Presented by Racemaker Press

"There's a lot of junk out there today. If you want it straight, read Kirby." -- Paul Newman

The Way It Is/ Wise words from a racing genius

by Gordon Kirby
In recent years I've written many columns about downforce vs horsepower in Indy cars. I've discussed the matter in this space with the likes of Bobby, Al and Al Unser Jr., Mario Andretti, Parnelli Jones, Dan Gurney, John Barnard, Ben Bowlby, Nigel Bennett and others. I've enjoyed these conversations and hope you have too. Of course, the remarkable thing about these discussions is their consistency of thought and agreement in redefining the concept of today's Indy car such that downforce is reduced and horsepower increased.

Renowned Indy car designer Bennett took the time to think through and present a detailed formula for reducing downforce and tire grip while improving the aesthetic appeal of modern open-wheel cars. Many people in the sport agree with Bennett's prescription and his proposed solutions but nobody in the halls of power of the either the FIA in Paris or IndyCar in Indianapolis have stepped forward to engage Bennett in conversation or explore his ideas. This is disappointing but unsurprising.

In the recent weeks I've explored IndyCar's aero kit program with the major players at IndyCar, Honda and Chevrolet. Clearly, everyone is working hard to make both their own and the overall aero kit program a success. I share these hopes but like many people I continue to be skeptical about increasing rather than decreasing downforce. I'm among those--including IndyCar champion Will Power--who believe the sanctioning body will have to tackle solving the sport's essential modern equation.

"I'm pushing for it all the time man!" Will declares. "More power. Cut the downforce. That's what I want. It's what we all want."

© Indianapolis Moter Speedway
Providing a longterm answer to this riddle is a very thorny question but at some point it will have to be solved. As we embark on the heart of the month of May's activities at the Indianapolis Motor Speedway this question echoes in many minds. No better perspective on this matter comes from four-time Indy 500 winner and six-time pole winner Rick Mears who continues as an invaluable member of Team Penske.

"One of the things I always say is downforce to a driver is like money," Mears observes. "If you made $50,000 one year and then $100,000 the next year and you told me you were going to cut me back to $50,000 you would say that's impossible. I can't live on that little money. But if you have to, you discover that, you know what? It can be done.

"I remember a few times in the CART days we would try running less downforce and the first few laps I didn't like it, but after I had run thirty or forty laps I liked it. I felt like I was driving the car again, like I had more input.

"Then they would try it with some other drivers and right away some of them would say, 'You're trying to kill me!' So there were always arguments about taking off downforce and there always will be.

"But eventually, it has to happen. I've said it for five or six years and I know others have said the same thing, and maybe one day some other people will wake up and say, 'You know what? Aerodynamics is the worst thing that ever happened to motor sports.'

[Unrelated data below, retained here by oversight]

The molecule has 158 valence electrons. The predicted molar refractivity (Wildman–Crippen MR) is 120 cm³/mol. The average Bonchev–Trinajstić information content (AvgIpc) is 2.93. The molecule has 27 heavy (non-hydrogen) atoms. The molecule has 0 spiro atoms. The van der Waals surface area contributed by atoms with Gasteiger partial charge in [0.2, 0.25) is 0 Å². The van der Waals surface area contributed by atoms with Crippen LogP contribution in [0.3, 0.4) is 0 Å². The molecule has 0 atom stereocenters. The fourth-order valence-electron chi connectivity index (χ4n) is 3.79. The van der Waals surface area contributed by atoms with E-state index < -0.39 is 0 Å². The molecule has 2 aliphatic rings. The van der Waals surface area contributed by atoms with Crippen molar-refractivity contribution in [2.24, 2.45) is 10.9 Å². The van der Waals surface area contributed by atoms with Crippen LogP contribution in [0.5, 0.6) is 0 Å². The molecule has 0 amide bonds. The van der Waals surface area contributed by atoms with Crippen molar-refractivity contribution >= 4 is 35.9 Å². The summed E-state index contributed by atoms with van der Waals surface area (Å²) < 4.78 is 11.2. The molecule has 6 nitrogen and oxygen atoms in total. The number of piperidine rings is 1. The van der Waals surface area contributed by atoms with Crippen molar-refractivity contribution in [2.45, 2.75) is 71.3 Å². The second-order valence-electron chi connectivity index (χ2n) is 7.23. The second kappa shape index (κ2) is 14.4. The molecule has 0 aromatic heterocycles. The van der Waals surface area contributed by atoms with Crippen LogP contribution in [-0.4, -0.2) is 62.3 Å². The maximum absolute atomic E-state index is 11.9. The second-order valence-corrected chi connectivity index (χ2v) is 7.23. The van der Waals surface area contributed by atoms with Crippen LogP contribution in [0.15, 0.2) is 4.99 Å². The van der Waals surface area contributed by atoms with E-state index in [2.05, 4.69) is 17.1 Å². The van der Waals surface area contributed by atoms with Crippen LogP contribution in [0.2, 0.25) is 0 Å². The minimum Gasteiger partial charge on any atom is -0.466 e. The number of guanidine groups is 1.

"Today, aerodynamics controls the sport. It dictates everything about the car. They've been going down a path with more and more downforce and they're just boxing themselves into a corner. It's like anything. At one point something is good but then it reaches a level that it's bad for business. The drivers don't want pack racing but they can't seem to get away from a formula that doesn't create pack racing.

© Steve Swope
"Sometimes when you're chasing the setup in a car you work and work and you don't get anywhere and you have to say let's stop and go back to where we where and start again. Let's try another direction.

"We've made the cars stronger and safer, we've built safer walls and better catch fences. The sport has done a tremendous job but you can't keep going down this path. If you reduce the downforce and reduce the lateral load on the cars you make all these things better. In effect, you make everything--the cars, the walls, the catchfences--safer than they are now.

"To me, I want to drive the car. That's what I love doing and that's what I get paid for. There's driving and there's guiding, and they're two different things. I like to drive it, not guide it. The more driver aids we have, the less input.

"To me, the fun part was: give me more power than I can use and let me figure out how to use it better than the next guy."

For anyone who doesn't fully appreciate it, allow me to emphasize that these are the words of one of motor racing's rare geniuses who was a sublimely smooth driver. To ignore Rick's observations is to the sport's peril. Heeding and understanding them is essential to the future of the Indy 500 and Indy car racing.

*Penske Racing veteran Earl MacMullen has passed away. MacMullen died last Friday at a hospital near his home in Reading, PA following a long illness. Earl joined Penske Racing in 1969, originally working on the Trans-Am team. He went on to become the team's transmission expert building gearboxes for the team's Can-Am and Indy cars. MacMullen retired in 1998 after thirty years with Penske. He was married to Jean McMullen who was Penske Racing's secretary from 1980-2000. Jean was at Earl's bedside when he passed away last week.

Auto Racing ~ Gordon Kirby
Copyright ~ All Rights Reserved